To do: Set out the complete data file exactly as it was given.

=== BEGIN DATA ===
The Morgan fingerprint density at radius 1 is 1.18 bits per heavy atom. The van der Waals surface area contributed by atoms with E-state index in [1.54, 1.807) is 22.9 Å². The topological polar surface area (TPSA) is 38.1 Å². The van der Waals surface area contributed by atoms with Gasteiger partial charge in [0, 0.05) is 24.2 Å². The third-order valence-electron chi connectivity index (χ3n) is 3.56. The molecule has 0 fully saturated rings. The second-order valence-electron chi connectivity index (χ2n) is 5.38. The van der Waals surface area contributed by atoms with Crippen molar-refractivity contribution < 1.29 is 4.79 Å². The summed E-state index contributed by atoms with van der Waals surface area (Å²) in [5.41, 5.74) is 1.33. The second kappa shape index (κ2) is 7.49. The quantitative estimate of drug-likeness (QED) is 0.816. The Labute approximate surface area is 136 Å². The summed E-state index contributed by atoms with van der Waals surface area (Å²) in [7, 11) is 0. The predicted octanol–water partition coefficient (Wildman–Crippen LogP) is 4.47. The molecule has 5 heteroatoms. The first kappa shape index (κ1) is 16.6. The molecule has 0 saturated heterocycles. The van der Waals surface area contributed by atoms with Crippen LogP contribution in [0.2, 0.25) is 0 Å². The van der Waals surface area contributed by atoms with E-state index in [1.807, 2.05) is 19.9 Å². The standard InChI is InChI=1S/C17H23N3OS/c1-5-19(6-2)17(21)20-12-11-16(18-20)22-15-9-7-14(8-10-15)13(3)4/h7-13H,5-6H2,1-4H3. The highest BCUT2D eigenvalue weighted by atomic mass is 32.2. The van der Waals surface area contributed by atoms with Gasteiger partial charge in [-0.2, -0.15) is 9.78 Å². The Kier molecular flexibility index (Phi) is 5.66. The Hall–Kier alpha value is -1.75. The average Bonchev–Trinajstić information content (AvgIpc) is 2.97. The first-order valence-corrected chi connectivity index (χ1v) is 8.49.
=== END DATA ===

The Morgan fingerprint density at radius 1 is 1.18 bits per heavy atom. The van der Waals surface area contributed by atoms with E-state index in [1.54, 1.807) is 22.9 Å². The topological polar surface area (TPSA) is 38.1 Å². The van der Waals surface area contributed by atoms with Gasteiger partial charge in [0, 0.05) is 24.2 Å². The third-order valence-electron chi connectivity index (χ3n) is 3.56. The molecule has 0 fully saturated rings. The second-order valence-electron chi connectivity index (χ2n) is 5.38. The van der Waals surface area contributed by atoms with Crippen molar-refractivity contribution < 1.29 is 4.79 Å². The summed E-state index contributed by atoms with van der Waals surface area (Å²) in [5.41, 5.74) is 1.33. The second kappa shape index (κ2) is 7.49. The quantitative estimate of drug-likeness (QED) is 0.816. The Labute approximate surface area is 136 Å². The summed E-state index contributed by atoms with van der Waals surface area (Å²) in [7, 11) is 0. The predicted octanol–water partition coefficient (Wildman–Crippen LogP) is 4.47. The molecule has 5 heteroatoms. The first kappa shape index (κ1) is 16.6. The molecule has 0 saturated heterocycles. The van der Waals surface area contributed by atoms with Crippen LogP contribution in [0.2, 0.25) is 0 Å². The van der Waals surface area contributed by atoms with E-state index in [1.807, 2.05) is 19.9 Å². The standard InChI is InChI=1S/C17H23N3OS/c1-5-19(6-2)17(21)20-12-11-16(18-20)22-15-9-7-14(8-10-15)13(3)4/h7-13H,5-6H2,1-4H3. The highest BCUT2D eigenvalue weighted by atomic mass is 32.2. The van der Waals surface area contributed by atoms with Gasteiger partial charge in [-0.2, -0.15) is 9.78 Å². The Kier molecular flexibility index (Phi) is 5.66. The Hall–Kier alpha value is -1.75. The average Bonchev–Trinajstić information content (AvgIpc) is 2.97. The first-order valence-corrected chi connectivity index (χ1v) is 8.49.